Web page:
The $17 million Fortitude Valley development provides homes for singles and couples that are either homeless or at risk of becoming so, while its bottom two floors feature a range of support providers and facilities. The 10-storey urban oasis was also shortlisted at the prestigious 2014 World Architecture Festival (WAF) awards, meaning it is one of the top 15 examples of affordable housing in the world.
Originally an old Brisbane City Council depot, the structure was created in 2010 by leading not-for-profit housing provider BHC and renowned architects Cox Rayner. Cox Rayner Architects Principal Michael Rayner said what is special about the building was a response to the uninspiring affordable housing designs he has seen become the norm in the past two decades.
Green Square narrowly missed out at the WAF awards on Friday to a Norwegian high-rise, however the development has already received a 2013 Australian Institute of Architects National award and a commendation for sustainable architecture.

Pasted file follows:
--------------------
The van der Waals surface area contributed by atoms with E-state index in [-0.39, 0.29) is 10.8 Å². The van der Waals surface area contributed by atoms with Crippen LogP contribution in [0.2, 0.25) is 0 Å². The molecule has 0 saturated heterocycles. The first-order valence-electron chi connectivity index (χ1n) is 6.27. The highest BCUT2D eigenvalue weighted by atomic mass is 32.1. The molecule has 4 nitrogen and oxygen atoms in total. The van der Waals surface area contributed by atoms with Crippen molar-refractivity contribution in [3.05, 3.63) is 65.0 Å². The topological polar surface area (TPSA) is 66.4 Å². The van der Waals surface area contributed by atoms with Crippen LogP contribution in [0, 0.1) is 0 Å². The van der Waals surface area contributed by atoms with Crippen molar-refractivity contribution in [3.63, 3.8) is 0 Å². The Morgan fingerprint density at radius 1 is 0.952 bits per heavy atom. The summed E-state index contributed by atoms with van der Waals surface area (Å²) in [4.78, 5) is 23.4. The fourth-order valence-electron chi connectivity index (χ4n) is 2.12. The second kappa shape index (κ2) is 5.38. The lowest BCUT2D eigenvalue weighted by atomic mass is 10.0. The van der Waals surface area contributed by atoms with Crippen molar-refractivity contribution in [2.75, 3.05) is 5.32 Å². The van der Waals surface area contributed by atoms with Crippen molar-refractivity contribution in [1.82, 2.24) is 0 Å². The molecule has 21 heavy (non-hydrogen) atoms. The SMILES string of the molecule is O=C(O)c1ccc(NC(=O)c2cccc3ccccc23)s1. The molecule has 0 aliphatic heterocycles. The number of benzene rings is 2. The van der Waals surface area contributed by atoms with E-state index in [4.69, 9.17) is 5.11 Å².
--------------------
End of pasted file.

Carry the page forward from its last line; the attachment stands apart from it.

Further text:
The building features 10 individual studio and one-bedroom apartments on each of its eight residential levels. Crafted natural timber finishes were used, while the ends of the central space were kept open and part of the roof peeled back to expose the units to the atrium. There are communal areas that contain cooking and laundry facilities, however residents can also use facilities in their apartments for these tasks, giving them a choice between interaction and more privacy. Hanging gardens and eco-smart initiatives such as a giant rainwater tank, water-efficient appliances and bike facilities top off the architectural gem.
BHC CEO David Cant said Green Square may now become a model for affordable housing design in Australia. “We know that well-designed buildings can create a sense of community. “The Green Square housing model supports this philosophy by balancing a need for privacy with communal living and enabling trust to evolve gradually.”
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